And well should they be fascinated because what God has revealed to us about the Trinity is of supreme importance to us. First of all, the Trinity gives us the answer to the most important question we want to know. Is God compassionate and merciful, or unforgiving and vengeful? The Second Person of the Trinity is the answer. God is as He is in Jesus. Jesus is the human expression of God. God so loved the world that He sent His only Son. And the Son so loved us that He gave His life for us. And the Father and the Son sent us the Holy Spirit who is the Personification of love.

Without the Trinity we cannot understand Christianity. The Trinity is the source and the explanation of all the other mysteries of Christianity. What would Christmas, Easter and Pentecost mean if there were no Trinity? All the prayers of the Mass are addressed to the Father through the Son and in the Holy Spirit. The Mass begins with the Trinity in the sign of the cross and the greeting: The grace of our Lord Jesus Christ, the love of God the Father, and the fellowship of the Holy Spirit be with you all. And the Mass ends with the Trinity: “May Almighty God bless you, the Father and the Son and the Holy Spirit."

The Trinity is also a model for us. We are made in the image and likeness of the Trinity. We can learn a lot about ourselves and about the way we should live by contemplating the Trinity. First of all, the Trinity is a community of Persons. There is no “rugged individualism” in the Trinity. There are three equal Persons living together in community.

There should be no “rugged individualism" in Christianity either. We are essentially social beings. We are mutually interdependent. This is evident in the very beginning and in the end of life. The newborn infant left to itself dies. The very old person left to himself dies. And in between the entrance and the exit we are still dependent on one another. In fact, it is through our relationships with one another that we identify ourselves, grow and become the person God has given us the potential to become.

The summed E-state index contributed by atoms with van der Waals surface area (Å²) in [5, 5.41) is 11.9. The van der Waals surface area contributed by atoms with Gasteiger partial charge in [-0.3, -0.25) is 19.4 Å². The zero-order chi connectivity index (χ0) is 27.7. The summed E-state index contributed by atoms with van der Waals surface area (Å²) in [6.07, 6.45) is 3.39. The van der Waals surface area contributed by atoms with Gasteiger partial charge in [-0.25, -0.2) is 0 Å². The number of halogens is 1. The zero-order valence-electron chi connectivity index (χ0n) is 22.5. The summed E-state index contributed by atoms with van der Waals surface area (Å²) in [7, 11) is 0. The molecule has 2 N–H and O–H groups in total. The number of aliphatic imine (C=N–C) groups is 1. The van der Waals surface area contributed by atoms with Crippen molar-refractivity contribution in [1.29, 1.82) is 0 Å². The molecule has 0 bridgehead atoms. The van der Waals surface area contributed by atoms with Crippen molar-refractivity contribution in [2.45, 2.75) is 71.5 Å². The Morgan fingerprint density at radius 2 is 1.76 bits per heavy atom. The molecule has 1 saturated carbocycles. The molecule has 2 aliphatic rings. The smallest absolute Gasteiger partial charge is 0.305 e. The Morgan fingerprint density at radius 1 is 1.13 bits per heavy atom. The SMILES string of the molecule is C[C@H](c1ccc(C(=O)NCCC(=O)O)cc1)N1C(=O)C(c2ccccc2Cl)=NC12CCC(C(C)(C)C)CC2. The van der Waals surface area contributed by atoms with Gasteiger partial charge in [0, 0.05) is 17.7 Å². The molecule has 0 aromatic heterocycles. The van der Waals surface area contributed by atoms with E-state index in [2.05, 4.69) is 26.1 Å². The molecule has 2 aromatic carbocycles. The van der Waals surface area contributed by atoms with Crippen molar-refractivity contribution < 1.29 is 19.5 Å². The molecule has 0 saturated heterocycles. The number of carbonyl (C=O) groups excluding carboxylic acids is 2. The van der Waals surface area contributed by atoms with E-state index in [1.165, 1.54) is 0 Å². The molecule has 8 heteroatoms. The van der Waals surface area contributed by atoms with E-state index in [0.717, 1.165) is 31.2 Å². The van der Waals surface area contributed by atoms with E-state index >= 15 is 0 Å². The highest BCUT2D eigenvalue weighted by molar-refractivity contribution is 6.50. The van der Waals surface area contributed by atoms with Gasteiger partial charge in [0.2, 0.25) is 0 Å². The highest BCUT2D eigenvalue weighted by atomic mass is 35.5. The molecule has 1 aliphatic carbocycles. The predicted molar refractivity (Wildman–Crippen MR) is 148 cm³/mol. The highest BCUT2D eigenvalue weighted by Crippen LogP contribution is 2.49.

In the Trinity this relationship is one of love. The Trinity is a community of love. Love should also be the outstanding characteristic of the Christian community. We all have the need to love and be loved. Love is creative and therapeutic. It heals both the ones who give it and the ones who receive it.

That is why Jesus said, “You shall love the Lord, your God, with all your heart, with all your soul, and with all your mind. This is the greatest and the first commandment. The second is like it: You shall love your neighbor as yourself. The whole law and the prophets depend on these two commandments.”

In the Trinity there is unity in diversity. In the Christian community there should also be unity in diversity. Each person is unique. But we share a common origin, common nature, and common destiny. It is this great diversity that gives praise and glory to God. Unfortunately, for us it is a source of fear, suspicion and hatred. How devastating to the community is this unreasonable demand for uniformity. What a dull world it would be if everyone were alike. Christian community begins by accepting this diversity and not by trying to change anyone. The word catholic means universal. It means unity in diversity. It means people living together in love and peace, sharing openly and deeply without fear. People knowing that they are accepted and loved for them selves, and that they do not have to hide their weaknesses or pretend to be better or wiser than they are. In necessary things they have unity, in doubtful things they have liberty, but in all things they have charity.

The Trinity is not only the model for our lives it is the goal of our lives. The Trinity gives us something to look forward to. The next life will not be like the summer reruns on the TV, just a repeat of this “rat race.” “Eye has not seen, ear has not heard, nor has it entered into the heart of man to imagine what God has prepared for those who love Him.” In this life the consummation of love is in union. And so will it be in the next life. In the next life the consummation of love will be in union, not with a creature, but with the Creator, with the Trinity. You can let your imagination run wild and never come close to the reality.

Glory to the Father, and to the Son, and to the Holy Spirit, as it was in the beginning, is now, and will be forever. Amen. Alleluia!


© 2006, 2007, 2008, 2009, 2010, 2011, 2012, 2013 Fr Rodney Kissinger, S.J. all rights reserved